Microsoft just pulled back the curtain on their next release, Windows 10; formerly codenamed Windows Threshold. Now as many of the rumors suggested this next version of Windows will merge all the platforms, from Windows 8 to Windows Phone 8 and Xbox bring a unified experience to all.
“One store, one way for applications to be discovered, purchased, and updated across all of these devices.”
This is excellent news for both the Windows Platform and the Windows Phone platform as they can rely on each others stores to help bring a more uniform experience to users, bye-bye app gap.
Of course Microsoft mention that although the core app experience will be the same between these platforms, with unified updates across the platforms (no more lagging behind), the actual user interface will still be tailored to each device; meaning we won’t see the classic start menu on our phones; and our computers won’t be limited to tiles only.
Windows 10 will run across an incredibly broad set of devices – from the Internet of Things, to servers in enterprise datacenters worldwide. Some of these devices have 4 inch screens – some have 80 inch screens – and some don’t have screens at all. Some of these devices you hold in your hand, others are ten feet away. Some of these devices you primarily use touch/pen, others mouse/keyboard, others controller/gesture – and some devices can switch between input types.
We’re not talking about one UI to rule them all – we’re talking about one product family, with a tailored experience for each device.
And in case anyone was wondering, the phone version of Windows 10 won’t have a desktop; don’t worry…
Speaking of Start menus, the start menu has once again been revamped; bringing the metro start screen INSIDE the classic start menu, meaning your live tiles are still only a click away, but in a more manageable appearance.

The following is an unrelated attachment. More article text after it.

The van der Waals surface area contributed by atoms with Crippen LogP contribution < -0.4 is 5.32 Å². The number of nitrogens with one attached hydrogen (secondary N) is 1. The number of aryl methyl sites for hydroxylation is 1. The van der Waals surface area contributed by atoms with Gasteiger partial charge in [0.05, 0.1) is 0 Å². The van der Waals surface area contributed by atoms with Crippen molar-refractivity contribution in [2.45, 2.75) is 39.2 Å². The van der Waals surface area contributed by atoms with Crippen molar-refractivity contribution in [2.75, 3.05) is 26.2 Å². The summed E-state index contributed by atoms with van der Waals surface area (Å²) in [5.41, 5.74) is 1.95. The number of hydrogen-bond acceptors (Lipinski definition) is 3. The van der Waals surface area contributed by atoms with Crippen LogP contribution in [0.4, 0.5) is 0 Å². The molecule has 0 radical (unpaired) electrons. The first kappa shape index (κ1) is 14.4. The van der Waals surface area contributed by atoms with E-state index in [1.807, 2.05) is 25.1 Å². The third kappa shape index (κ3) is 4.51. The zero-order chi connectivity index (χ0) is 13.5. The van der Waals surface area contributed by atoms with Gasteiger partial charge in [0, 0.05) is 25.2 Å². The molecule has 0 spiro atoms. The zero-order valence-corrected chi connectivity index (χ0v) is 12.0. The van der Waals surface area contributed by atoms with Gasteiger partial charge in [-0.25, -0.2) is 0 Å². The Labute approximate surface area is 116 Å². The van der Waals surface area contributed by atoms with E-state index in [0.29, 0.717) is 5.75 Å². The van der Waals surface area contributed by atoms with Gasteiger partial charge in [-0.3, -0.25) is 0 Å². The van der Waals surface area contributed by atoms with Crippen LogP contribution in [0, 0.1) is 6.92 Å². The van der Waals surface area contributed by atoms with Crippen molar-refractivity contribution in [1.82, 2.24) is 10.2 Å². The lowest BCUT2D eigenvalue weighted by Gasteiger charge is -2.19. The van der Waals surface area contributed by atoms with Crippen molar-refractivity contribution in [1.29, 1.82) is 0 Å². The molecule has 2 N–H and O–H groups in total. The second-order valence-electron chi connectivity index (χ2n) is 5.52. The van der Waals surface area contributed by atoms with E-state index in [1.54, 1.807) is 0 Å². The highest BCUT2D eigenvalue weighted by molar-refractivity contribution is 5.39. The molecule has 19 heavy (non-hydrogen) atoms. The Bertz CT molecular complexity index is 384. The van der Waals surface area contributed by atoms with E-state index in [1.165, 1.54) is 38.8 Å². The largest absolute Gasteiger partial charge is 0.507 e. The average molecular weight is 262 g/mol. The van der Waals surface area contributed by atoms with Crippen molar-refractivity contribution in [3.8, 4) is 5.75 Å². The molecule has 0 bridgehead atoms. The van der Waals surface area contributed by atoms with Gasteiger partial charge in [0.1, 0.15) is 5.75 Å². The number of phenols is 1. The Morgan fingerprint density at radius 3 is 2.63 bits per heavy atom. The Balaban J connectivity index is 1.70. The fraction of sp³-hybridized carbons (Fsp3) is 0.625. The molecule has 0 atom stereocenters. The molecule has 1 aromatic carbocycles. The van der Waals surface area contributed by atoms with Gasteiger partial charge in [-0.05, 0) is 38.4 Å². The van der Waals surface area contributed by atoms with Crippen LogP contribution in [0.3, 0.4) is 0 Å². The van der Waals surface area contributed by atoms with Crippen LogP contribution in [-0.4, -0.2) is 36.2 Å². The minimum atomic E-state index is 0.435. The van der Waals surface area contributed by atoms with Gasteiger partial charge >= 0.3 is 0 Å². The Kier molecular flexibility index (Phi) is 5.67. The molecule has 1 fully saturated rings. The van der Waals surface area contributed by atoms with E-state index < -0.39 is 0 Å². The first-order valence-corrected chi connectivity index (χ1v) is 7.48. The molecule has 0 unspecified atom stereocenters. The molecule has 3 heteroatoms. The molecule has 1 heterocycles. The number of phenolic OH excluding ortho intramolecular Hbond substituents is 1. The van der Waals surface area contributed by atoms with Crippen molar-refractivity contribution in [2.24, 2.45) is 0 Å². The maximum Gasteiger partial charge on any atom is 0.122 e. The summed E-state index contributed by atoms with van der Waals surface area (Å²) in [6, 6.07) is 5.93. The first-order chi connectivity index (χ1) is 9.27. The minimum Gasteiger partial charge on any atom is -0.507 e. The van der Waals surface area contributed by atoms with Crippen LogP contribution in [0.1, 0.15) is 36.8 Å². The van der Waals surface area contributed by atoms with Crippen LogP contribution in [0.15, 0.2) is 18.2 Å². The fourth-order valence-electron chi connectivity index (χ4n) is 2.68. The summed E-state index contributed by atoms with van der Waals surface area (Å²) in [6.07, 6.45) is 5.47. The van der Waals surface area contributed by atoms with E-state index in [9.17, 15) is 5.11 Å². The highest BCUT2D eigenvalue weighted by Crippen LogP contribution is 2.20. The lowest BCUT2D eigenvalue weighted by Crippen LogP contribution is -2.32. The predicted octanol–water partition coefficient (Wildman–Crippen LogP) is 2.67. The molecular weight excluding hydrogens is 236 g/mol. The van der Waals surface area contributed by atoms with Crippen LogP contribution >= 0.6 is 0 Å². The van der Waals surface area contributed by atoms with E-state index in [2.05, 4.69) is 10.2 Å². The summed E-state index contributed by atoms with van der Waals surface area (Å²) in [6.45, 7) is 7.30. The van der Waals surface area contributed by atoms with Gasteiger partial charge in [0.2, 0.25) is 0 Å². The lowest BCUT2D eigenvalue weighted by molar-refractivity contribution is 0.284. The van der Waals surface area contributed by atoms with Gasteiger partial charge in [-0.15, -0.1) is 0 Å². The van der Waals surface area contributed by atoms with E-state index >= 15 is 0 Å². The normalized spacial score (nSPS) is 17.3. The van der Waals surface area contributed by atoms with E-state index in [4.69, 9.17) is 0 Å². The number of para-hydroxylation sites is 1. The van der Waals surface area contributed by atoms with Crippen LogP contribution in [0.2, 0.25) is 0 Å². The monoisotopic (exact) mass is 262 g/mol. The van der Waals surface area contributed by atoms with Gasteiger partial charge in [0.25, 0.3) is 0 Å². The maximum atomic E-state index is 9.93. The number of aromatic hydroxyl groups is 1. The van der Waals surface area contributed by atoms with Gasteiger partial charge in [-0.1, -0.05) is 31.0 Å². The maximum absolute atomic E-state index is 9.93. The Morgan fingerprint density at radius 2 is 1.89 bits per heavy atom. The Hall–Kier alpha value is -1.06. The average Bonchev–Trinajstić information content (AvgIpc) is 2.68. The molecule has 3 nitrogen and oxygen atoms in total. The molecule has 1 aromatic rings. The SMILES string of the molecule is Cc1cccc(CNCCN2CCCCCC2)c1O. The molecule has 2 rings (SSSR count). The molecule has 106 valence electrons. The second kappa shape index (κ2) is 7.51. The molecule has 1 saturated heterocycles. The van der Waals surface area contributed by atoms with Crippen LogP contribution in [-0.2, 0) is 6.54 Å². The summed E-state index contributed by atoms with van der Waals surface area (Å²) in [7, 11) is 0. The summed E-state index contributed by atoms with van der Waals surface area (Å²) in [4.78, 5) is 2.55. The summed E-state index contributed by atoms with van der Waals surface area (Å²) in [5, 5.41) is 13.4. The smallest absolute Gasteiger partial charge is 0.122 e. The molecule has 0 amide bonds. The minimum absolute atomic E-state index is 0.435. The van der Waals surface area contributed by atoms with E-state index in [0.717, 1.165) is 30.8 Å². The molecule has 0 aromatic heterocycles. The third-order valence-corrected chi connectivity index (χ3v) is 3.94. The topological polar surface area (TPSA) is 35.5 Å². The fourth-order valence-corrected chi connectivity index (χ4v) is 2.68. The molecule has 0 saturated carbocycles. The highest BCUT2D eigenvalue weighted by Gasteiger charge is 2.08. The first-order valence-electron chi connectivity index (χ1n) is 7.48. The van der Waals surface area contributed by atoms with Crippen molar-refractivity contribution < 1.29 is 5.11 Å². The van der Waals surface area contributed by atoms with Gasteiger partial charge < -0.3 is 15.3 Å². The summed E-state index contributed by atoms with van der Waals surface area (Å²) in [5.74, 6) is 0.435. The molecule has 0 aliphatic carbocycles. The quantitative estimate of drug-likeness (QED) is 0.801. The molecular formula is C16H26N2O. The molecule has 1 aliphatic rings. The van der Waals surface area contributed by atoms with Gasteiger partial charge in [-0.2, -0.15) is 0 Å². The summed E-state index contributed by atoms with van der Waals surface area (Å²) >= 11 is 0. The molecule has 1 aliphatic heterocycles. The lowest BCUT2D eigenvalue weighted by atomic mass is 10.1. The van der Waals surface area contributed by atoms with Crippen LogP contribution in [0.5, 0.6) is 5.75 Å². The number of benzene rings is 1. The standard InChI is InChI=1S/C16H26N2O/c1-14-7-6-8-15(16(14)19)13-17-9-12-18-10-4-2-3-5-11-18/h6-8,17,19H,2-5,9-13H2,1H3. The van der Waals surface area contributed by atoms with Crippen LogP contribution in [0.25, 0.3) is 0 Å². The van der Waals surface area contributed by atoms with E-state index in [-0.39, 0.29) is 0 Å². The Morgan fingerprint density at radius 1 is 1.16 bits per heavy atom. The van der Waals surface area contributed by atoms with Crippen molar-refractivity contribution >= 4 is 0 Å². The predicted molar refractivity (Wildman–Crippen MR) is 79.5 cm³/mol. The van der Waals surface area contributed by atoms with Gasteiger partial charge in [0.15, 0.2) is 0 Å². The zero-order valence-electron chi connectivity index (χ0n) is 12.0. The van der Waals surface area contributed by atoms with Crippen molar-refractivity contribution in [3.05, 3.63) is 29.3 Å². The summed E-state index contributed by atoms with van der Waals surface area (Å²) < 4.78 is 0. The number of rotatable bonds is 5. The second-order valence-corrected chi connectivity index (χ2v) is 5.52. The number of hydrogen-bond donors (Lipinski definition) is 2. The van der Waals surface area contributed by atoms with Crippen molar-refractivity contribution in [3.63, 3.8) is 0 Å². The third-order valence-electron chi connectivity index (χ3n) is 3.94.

Another addition in this latest iteration of Windows is that “Metro” apps no longer run on the Windows 8 start screen, instead they run in a windowed mode on your desktop, side by side alongside your classic apps, a huge improvement over the current implementation. Universal apps (the new name for Metro apps), can also be snapped side by side in the classic view, without having to hide your desktop/toolbar.
If however you’re using a touch device (such as a surface/Lumia 2520), you’ll get a more touch friendly UI in terms of both the start menu and general layout, with larger keys to hit, and a more expanded start menu, as seen below. In case you have a hybrid device, such as a laptop with a touchscreen (like most modern Windows 8 laptops), or perhaps are using the surface as a desktop; the UI readjusts on the fly, switching back into “tablet mode” when the screen sense touch input.
Finally in terms of availability, Windows 10 will be available in 2015, but a technical preview can be had as soon as October, as part of an enthusiasts program.
(Images via TheVerge)